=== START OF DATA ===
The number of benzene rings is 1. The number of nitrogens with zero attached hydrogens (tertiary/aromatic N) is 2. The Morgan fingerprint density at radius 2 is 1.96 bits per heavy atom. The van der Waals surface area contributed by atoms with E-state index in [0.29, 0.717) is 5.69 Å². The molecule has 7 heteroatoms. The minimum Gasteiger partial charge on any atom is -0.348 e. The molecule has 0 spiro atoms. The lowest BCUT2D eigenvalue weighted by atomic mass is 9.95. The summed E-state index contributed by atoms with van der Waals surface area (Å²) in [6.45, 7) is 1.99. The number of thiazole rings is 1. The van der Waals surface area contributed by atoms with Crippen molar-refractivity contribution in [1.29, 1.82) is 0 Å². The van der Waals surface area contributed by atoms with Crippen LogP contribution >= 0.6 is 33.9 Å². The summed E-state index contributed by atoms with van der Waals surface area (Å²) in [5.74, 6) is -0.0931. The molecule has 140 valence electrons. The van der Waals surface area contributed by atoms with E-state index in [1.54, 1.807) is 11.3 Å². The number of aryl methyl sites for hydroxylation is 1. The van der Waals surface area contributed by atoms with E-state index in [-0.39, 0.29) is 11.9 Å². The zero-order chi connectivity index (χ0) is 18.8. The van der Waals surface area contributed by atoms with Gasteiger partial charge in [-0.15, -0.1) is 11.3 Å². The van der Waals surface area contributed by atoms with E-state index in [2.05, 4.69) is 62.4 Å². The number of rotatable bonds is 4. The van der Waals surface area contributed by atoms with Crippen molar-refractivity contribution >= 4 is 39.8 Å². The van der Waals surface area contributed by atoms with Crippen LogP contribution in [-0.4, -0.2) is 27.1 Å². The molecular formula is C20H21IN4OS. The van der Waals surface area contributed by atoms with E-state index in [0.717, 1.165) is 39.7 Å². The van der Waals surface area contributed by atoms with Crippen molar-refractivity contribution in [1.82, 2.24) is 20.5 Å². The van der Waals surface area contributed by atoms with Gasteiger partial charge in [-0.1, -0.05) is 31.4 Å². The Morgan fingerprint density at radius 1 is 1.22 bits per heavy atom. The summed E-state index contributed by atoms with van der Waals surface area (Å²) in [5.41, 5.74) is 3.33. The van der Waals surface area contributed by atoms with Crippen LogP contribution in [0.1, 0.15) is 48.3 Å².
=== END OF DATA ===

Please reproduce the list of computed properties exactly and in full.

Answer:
The number of benzene rings is 1. The number of nitrogens with zero attached hydrogens (tertiary/aromatic N) is 2. The Morgan fingerprint density at radius 2 is 1.96 bits per heavy atom. The van der Waals surface area contributed by atoms with E-state index in [0.29, 0.717) is 5.69 Å². The molecule has 7 heteroatoms. The minimum Gasteiger partial charge on any atom is -0.348 e. The molecule has 0 spiro atoms. The lowest BCUT2D eigenvalue weighted by atomic mass is 9.95. The summed E-state index contributed by atoms with van der Waals surface area (Å²) in [6.45, 7) is 1.99. The number of thiazole rings is 1. The van der Waals surface area contributed by atoms with Crippen molar-refractivity contribution in [1.29, 1.82) is 0 Å². The van der Waals surface area contributed by atoms with Crippen LogP contribution >= 0.6 is 33.9 Å². The summed E-state index contributed by atoms with van der Waals surface area (Å²) in [5.74, 6) is -0.0931. The molecule has 140 valence electrons. The van der Waals surface area contributed by atoms with E-state index in [1.54, 1.807) is 11.3 Å². The number of aryl methyl sites for hydroxylation is 1. The van der Waals surface area contributed by atoms with E-state index in [-0.39, 0.29) is 11.9 Å². The zero-order chi connectivity index (χ0) is 18.8. The van der Waals surface area contributed by atoms with Gasteiger partial charge in [-0.15, -0.1) is 11.3 Å². The van der Waals surface area contributed by atoms with E-state index in [2.05, 4.69) is 62.4 Å². The number of rotatable bonds is 4. The van der Waals surface area contributed by atoms with Crippen molar-refractivity contribution >= 4 is 39.8 Å². The van der Waals surface area contributed by atoms with Crippen LogP contribution in [-0.4, -0.2) is 27.1 Å². The molecular formula is C20H21IN4OS. The van der Waals surface area contributed by atoms with E-state index in [0.717, 1.165) is 39.7 Å². The van der Waals surface area contributed by atoms with Crippen molar-refractivity contribution in [1.82, 2.24) is 20.5 Å². The van der Waals surface area contributed by atoms with Gasteiger partial charge in [-0.1, -0.05) is 31.4 Å². The Morgan fingerprint density at radius 1 is 1.22 bits per heavy atom. The summed E-state index contributed by atoms with van der Waals surface area (Å²) in [5.41, 5.74) is 3.33. The van der Waals surface area contributed by atoms with Crippen LogP contribution in [0.1, 0.15) is 48.3 Å².